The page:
I have discussed some of the various treatment approaches for thyroid disease here, but please know that every person is unique. When we identify potential thyroid disease in a patient, we consider their overall symptom picture, evaluate additional lab tests, and calculate their risk factors based on lifestyle and family history. We create a specific treatment plan to direct every patient on a unique path to health.

Should I Have My Thyroid Tested?

The symptoms of a thyroid disease in its early stage are vague and difficult to pinpoint. Before you start worrying that your thyroid is under attack, please visit us in the office. We can evaluate your symptoms and order appropriate lab tests. Remember that our approach may be different than what you have experienced with other doctors. We will order a comprehensive thyroid panel to optimize our chances of early detection of disease. If we notice abnormalities, we will recommend the most natural therapies possible to reverse the course of the disease.

If you have any questions about your symptoms or thyroid disease, please call our office to make an appointment with one of our providers. 303-343-3121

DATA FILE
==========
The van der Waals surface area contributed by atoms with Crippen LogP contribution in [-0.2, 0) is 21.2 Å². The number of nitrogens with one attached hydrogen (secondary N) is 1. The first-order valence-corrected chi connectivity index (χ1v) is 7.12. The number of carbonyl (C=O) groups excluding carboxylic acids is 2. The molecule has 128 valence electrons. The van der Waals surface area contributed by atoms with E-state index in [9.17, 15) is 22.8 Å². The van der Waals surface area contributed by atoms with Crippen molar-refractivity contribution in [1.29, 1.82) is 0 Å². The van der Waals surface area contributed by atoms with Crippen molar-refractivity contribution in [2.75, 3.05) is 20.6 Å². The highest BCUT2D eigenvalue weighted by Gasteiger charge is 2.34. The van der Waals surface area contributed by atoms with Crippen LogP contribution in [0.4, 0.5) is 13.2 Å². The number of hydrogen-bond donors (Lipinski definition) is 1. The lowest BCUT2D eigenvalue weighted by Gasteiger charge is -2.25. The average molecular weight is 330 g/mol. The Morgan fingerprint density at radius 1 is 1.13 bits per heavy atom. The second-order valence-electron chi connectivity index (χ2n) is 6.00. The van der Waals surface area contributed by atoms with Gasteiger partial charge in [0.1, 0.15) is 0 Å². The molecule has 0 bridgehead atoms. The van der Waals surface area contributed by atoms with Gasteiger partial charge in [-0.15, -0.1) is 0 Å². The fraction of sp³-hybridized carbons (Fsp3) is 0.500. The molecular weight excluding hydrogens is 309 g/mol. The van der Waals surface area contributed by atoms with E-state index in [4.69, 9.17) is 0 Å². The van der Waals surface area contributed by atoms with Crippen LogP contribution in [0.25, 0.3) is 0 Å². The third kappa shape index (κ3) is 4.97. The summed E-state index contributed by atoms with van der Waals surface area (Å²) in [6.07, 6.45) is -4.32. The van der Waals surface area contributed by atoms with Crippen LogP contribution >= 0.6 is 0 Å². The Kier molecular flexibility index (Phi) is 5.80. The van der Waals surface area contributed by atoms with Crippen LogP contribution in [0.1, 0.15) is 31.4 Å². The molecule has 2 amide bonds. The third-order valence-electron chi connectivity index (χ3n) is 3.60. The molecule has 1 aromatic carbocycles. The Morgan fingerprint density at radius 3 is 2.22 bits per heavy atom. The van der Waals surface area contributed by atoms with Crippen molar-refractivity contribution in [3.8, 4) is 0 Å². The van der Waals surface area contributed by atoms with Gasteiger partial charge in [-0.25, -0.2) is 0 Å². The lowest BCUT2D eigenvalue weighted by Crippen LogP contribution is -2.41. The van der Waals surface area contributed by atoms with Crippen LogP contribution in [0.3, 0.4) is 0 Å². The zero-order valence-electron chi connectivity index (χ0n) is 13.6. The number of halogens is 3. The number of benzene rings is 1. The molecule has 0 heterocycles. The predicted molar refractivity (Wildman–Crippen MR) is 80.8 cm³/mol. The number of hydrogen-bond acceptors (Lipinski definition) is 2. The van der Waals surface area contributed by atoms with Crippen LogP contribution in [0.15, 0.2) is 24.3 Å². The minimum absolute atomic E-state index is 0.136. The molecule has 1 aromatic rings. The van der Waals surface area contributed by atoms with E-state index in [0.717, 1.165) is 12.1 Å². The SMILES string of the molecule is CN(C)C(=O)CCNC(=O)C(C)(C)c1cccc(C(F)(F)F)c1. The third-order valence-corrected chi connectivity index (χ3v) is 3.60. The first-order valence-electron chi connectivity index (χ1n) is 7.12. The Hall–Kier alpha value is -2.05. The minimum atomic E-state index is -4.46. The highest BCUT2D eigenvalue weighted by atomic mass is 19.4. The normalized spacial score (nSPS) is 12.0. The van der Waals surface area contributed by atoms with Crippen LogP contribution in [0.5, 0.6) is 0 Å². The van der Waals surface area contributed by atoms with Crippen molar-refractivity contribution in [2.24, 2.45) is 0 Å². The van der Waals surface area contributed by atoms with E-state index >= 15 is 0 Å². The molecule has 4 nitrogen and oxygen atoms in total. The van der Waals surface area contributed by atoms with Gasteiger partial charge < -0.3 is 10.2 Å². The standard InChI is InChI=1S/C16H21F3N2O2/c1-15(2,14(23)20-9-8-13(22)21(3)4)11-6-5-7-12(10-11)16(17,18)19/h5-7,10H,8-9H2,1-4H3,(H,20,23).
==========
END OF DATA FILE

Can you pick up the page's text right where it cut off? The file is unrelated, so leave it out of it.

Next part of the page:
We look forward to serving you!

The material contained herein is for educational and informational purposes only and may not be construed as medical advice. The information is not intended to replace medical advice offered by physicians. Please refer to the full text of the Legal Disclaimer on www.thecaregrouppc.com.


American Thyroid Association. https://www.thyroid.org/media-main/about-hypothyroidism/. Accessed November 1, 2017.

Turker O, Kumanlioglu K, Karapolat I, Dogan I. Selenium treatment in autoimmune thyroiditis: 9-month follow-up with variable doses. J Endocrinol. 2006;190(1):151-156.

About the Author: Dr. Gerard Guillory, MD is Board Certified in Internal Medicine and has published two books on Irritable Bowel Syndrome (IBS). In 1985, he opened The Care Group, PC. Today, his clinic is a Primary Care facility that is a hybrid of functional and traditional medicine treating patients with digestive disorders, autoimmune disease, and other conditions. You can learn more about Dr. Guillory here.